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By Thomas Keneally

The moment quantity of bestselling writer Thomas Keneally's exact trilogy of Australian historical past in which people are consistently middle stage In the continuation of an impeccably researched, engagingly written people's historical past, this can be the tale of Australia via humans from all walks of lifestyles, from Eureka to Gallipoli. From the 1860s to the nice rifts wrought through global conflict I, an period started out during which Australian pursued glimmering visions: of fairness in a promised land. Immigrants and Aboriginal resistance figures, bushrangers and pastoralists, operating males and pioneering girls, artists and hard-nosed radicals, politicians and squaddies all populate this richly drawn portrait of a colourful land at the cusp of nationhood and social adulthood. this can be actually a brand new background of Australia, by means of an writer of exceptional literary ability and event, and whose personal humanity permeates each web page.

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The problem with independency was that neither party was prepared to make significant concessions to a black electorate that was diminishing and ceasing to be a factor in southern contests. Continuing support of the Republicans, despite the high level of frustration that this entailed, was based on the assumption that they at least had an incentive to resist the march toward disfranchisement that was insuring Democratic control of southern elections. When the Republicans gained control of both houses of Congress in 1888, they came close to fulfilling their longstanding pledge to pass a law providing for federal supervision of southern elections to prevent the intimidation of black voters.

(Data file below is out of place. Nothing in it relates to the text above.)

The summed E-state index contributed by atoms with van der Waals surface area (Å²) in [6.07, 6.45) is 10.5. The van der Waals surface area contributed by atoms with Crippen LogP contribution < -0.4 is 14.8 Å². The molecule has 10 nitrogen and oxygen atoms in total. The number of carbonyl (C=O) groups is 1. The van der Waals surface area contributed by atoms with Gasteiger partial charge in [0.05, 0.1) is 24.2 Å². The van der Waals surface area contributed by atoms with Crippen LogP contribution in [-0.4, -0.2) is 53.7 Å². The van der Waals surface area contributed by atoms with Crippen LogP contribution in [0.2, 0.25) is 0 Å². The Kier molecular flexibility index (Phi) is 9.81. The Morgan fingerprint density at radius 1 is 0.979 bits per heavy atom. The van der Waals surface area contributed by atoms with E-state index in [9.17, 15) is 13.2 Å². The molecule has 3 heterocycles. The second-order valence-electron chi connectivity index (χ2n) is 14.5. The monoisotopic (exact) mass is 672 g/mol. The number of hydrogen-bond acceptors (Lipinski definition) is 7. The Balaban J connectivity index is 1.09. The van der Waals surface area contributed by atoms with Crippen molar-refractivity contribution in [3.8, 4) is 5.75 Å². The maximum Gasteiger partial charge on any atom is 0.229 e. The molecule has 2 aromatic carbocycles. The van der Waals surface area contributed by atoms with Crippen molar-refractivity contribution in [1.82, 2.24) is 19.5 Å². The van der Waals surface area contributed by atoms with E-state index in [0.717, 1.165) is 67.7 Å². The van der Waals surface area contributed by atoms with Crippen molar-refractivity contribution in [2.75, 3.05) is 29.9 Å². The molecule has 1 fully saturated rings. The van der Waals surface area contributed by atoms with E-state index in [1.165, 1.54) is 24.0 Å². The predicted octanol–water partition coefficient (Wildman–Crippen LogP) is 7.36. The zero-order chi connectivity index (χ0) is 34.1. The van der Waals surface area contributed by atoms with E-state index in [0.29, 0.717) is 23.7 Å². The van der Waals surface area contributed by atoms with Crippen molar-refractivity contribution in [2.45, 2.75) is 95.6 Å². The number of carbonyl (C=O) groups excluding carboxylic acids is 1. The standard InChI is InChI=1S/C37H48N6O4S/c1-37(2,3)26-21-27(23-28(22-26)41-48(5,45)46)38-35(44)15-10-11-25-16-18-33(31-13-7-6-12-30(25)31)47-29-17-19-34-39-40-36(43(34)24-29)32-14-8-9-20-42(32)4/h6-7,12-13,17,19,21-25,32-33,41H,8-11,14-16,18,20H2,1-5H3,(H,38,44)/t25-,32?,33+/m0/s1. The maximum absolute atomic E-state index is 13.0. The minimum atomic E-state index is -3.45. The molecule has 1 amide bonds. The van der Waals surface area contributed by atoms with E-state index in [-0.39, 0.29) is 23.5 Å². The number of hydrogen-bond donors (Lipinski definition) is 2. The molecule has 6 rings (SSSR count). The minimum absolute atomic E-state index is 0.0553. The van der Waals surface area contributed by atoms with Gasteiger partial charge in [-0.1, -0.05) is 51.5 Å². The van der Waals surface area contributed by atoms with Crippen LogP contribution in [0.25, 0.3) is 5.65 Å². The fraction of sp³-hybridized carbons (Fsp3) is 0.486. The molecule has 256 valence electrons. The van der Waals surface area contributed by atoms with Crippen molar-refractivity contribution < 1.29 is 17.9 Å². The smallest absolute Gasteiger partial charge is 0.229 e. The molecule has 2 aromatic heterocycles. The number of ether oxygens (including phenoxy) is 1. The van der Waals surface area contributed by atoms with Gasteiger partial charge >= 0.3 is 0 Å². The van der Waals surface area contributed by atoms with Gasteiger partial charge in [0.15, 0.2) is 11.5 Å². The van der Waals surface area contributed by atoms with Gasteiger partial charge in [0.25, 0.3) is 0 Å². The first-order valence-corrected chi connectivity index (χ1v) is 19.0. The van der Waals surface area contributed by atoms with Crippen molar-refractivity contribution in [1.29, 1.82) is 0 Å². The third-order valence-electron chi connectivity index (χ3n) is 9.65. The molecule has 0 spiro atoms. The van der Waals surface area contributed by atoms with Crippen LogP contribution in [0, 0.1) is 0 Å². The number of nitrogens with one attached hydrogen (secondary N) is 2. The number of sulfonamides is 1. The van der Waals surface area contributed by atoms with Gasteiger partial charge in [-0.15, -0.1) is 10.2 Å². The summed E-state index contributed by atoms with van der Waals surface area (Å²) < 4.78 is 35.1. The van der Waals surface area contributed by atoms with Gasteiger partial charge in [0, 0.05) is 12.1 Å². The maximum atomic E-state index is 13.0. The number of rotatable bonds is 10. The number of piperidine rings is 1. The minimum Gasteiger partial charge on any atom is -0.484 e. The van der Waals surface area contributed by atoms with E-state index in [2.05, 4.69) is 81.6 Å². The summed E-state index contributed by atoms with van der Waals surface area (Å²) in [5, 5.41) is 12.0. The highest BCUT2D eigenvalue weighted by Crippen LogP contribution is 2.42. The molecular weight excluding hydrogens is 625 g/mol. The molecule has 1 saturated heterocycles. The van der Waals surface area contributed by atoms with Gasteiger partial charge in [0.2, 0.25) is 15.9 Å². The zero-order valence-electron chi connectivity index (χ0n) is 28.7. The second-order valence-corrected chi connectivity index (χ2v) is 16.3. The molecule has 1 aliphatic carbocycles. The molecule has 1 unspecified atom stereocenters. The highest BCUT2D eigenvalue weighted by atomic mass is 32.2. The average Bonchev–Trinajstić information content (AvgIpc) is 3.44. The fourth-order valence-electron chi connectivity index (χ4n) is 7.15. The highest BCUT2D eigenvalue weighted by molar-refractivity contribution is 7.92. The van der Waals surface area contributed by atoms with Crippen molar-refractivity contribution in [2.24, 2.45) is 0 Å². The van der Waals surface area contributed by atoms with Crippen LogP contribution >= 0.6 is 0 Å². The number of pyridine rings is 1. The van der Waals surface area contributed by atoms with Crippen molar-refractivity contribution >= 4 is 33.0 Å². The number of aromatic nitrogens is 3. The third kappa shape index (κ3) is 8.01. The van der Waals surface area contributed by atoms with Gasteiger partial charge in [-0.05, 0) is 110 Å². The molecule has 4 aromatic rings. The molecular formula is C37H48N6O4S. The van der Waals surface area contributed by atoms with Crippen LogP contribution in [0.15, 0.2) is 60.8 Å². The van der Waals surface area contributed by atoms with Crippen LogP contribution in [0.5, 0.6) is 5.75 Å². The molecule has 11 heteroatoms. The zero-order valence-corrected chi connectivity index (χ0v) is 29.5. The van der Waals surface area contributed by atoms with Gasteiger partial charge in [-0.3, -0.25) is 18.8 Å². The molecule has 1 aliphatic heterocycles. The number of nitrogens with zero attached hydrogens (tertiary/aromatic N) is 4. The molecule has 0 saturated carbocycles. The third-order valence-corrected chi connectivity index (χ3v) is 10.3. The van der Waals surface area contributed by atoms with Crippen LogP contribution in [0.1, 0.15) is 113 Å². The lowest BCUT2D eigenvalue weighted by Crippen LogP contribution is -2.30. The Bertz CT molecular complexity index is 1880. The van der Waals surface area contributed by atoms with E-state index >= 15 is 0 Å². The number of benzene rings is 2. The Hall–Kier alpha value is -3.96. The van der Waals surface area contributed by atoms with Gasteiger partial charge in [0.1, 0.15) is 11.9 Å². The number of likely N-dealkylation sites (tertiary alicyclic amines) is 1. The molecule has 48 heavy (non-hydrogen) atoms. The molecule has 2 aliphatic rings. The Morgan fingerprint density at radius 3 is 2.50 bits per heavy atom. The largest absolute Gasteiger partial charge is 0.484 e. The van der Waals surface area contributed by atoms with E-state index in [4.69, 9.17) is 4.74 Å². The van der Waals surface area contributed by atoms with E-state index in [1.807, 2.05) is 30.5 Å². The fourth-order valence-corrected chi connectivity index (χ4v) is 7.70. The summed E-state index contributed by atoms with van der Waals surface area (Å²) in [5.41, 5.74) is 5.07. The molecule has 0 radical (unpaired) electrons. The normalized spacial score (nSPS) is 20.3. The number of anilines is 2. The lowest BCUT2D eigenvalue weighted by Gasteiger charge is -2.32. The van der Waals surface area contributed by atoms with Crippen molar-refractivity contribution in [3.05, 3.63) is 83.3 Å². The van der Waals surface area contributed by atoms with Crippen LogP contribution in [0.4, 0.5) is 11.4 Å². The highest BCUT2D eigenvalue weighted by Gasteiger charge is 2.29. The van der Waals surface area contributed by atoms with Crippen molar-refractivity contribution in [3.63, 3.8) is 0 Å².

This nationalistic integrationism was normally sustained by the belief that racial prejudice was not innate or natural. "CONDITION and not color, is the chief cause of the prejudice under which we suffer" was one striking formulation of a doctrine accepted by most black abolitionists The Suffrage and the Origins of Protest 27 and antebellum proto-nationalists. One implication of this idea was that the abolition of slavery would go a long way toward eliminating racism; another was that self-improvement among free blacks would overcome much of the feeling against them.

Despite his reputation as an accommodationist, Washington protested openly on a number of occasions against the tendency of the disfranchising constitutional conventions to provide loopholes enabling poor and illiterate whites to meet the new voting qualifications. Like most nineteenth-century liberals, but unlike radical democrats such as Frederick Douglass, he believed that the ballot was a privilege to be reserved for the certifiably competent and intelligent members of the community. For blacks and whites alike, it should serve as a reward and incentive for the attainment of certain minimum standards of The Suffrage and the Origins of Protest 35 civilization and social efficiency.

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